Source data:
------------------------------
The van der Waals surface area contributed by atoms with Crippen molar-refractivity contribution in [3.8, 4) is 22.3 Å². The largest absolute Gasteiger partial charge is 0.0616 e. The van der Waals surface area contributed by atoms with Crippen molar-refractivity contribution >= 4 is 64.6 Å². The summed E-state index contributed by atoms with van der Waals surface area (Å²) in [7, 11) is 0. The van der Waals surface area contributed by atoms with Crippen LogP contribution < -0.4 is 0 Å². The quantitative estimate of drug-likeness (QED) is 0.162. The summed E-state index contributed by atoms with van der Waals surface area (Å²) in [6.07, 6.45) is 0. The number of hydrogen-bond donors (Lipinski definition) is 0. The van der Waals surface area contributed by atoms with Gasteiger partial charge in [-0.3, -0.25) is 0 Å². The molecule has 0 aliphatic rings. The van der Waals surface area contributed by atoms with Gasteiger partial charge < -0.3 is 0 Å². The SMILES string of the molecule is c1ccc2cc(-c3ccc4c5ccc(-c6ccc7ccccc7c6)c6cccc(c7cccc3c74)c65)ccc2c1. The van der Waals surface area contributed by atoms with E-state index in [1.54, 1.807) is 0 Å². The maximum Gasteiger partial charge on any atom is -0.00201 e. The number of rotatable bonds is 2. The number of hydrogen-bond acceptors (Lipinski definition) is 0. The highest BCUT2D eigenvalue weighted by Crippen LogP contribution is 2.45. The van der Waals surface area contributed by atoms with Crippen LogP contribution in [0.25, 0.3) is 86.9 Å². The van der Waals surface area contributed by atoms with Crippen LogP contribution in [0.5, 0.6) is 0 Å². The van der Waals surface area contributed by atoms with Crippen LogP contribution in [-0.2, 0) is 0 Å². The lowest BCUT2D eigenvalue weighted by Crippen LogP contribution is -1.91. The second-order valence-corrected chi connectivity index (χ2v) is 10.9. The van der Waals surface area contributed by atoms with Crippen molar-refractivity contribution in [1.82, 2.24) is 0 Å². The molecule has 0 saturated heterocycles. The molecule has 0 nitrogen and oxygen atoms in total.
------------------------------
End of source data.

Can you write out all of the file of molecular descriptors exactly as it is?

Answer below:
The van der Waals surface area contributed by atoms with Crippen molar-refractivity contribution in [3.8, 4) is 22.3 Å². The largest absolute Gasteiger partial charge is 0.0616 e. The van der Waals surface area contributed by atoms with Crippen molar-refractivity contribution >= 4 is 64.6 Å². The summed E-state index contributed by atoms with van der Waals surface area (Å²) in [7, 11) is 0. The van der Waals surface area contributed by atoms with Crippen LogP contribution < -0.4 is 0 Å². The quantitative estimate of drug-likeness (QED) is 0.162. The summed E-state index contributed by atoms with van der Waals surface area (Å²) in [6.07, 6.45) is 0. The number of hydrogen-bond donors (Lipinski definition) is 0. The van der Waals surface area contributed by atoms with Gasteiger partial charge in [-0.3, -0.25) is 0 Å². The molecule has 0 aliphatic rings. The van der Waals surface area contributed by atoms with Gasteiger partial charge < -0.3 is 0 Å². The SMILES string of the molecule is c1ccc2cc(-c3ccc4c5ccc(-c6ccc7ccccc7c6)c6cccc(c7cccc3c74)c65)ccc2c1. The van der Waals surface area contributed by atoms with E-state index in [1.54, 1.807) is 0 Å². The maximum Gasteiger partial charge on any atom is -0.00201 e. The number of rotatable bonds is 2. The number of hydrogen-bond acceptors (Lipinski definition) is 0. The highest BCUT2D eigenvalue weighted by Crippen LogP contribution is 2.45. The van der Waals surface area contributed by atoms with Crippen LogP contribution in [0.25, 0.3) is 86.9 Å². The van der Waals surface area contributed by atoms with Crippen LogP contribution in [0.5, 0.6) is 0 Å². The van der Waals surface area contributed by atoms with Crippen LogP contribution in [-0.2, 0) is 0 Å². The lowest BCUT2D eigenvalue weighted by Crippen LogP contribution is -1.91. The second-order valence-corrected chi connectivity index (χ2v) is 10.9. The van der Waals surface area contributed by atoms with Crippen molar-refractivity contribution in [1.82, 2.24) is 0 Å². The molecule has 0 saturated heterocycles. The molecule has 0 nitrogen and oxygen atoms in total.